As The Guardian explains, “looking at our data for the US against admittedly less reliable information on police killings elsewhere paints a dramatic portrait … [T]he US is not just some outlier in terms of police violence when compared with countries of similar economic and political standing. America is the outlier – and this is what a crisis looks like.”

Driving this point home, new data shows that just since Christmas, U.S. cops have killed twice as many people as cops in the United Kingdom have in the last five years. In other words, in one week, U.S. officers killed more than double the amount of people as British police have killed since 2011.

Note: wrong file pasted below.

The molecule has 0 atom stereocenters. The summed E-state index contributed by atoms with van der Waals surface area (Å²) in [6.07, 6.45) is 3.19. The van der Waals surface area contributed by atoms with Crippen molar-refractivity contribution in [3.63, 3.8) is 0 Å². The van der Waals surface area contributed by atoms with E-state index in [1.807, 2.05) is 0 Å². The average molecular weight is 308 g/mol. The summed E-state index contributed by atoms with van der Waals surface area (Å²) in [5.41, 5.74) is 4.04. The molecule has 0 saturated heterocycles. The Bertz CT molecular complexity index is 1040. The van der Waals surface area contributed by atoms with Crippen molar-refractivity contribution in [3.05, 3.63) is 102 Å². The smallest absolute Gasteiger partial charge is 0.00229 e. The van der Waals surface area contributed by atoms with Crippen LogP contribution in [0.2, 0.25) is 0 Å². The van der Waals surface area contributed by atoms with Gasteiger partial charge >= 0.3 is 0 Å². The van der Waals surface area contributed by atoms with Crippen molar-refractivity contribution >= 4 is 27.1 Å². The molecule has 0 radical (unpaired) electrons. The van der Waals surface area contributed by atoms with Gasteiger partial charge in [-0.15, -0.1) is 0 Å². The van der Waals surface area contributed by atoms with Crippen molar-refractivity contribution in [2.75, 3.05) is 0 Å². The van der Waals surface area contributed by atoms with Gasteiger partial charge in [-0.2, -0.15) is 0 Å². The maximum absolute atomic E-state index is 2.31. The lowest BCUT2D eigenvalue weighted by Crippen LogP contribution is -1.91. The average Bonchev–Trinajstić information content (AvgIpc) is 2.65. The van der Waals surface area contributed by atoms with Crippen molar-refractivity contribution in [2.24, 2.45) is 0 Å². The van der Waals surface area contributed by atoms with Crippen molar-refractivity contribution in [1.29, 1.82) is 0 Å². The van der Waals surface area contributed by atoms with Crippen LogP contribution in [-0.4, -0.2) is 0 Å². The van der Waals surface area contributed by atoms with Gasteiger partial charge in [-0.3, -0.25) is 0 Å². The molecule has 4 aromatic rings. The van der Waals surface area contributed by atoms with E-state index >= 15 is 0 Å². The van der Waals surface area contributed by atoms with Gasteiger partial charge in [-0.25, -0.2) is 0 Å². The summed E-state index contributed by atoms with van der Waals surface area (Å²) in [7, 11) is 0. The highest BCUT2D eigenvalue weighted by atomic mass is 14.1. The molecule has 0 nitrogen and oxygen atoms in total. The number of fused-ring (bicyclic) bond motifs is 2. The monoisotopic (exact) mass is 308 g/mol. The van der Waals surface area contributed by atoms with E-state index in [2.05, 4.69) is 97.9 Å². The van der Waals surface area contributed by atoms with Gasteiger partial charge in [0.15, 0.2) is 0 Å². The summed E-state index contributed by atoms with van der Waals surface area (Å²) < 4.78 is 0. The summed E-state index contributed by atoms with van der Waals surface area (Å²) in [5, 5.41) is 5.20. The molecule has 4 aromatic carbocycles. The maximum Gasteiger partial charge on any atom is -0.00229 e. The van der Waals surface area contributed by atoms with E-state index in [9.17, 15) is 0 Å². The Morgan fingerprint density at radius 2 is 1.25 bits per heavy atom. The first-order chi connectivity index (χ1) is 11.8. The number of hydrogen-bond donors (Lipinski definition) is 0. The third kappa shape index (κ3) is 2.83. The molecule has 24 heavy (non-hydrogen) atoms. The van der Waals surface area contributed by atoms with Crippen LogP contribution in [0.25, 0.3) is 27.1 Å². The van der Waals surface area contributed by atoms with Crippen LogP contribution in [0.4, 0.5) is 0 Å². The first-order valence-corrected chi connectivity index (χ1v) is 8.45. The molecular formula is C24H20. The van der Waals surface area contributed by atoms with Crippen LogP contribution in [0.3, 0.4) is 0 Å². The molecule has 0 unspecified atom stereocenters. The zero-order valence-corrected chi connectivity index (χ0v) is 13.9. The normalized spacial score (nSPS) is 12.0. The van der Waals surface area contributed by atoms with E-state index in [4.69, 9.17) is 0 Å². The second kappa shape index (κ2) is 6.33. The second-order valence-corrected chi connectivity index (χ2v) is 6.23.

Incidentally, at least four of these victims were white and four black.

Clearly, this is not just a racial issue – this is a police brutality and human rights issue that impacts communities of all colors and creeds across the United States. It could also be said that the police killings are part and parcel of living in such a violent, gun-crazed society as the United States. Significantly, while a thousand people may have been shot and killed by police in 2015, this is still only about one-thirtieth of the total number of people killed by guns in America in a given year.

With this in mind, perhaps Black Lives Matter and the wider public would do well in focusing on the deeper issues of violence – whether state-sanctioned or not – that has such a deadly effect on American society. And seriously, give it a rest with the “black brunch” protests.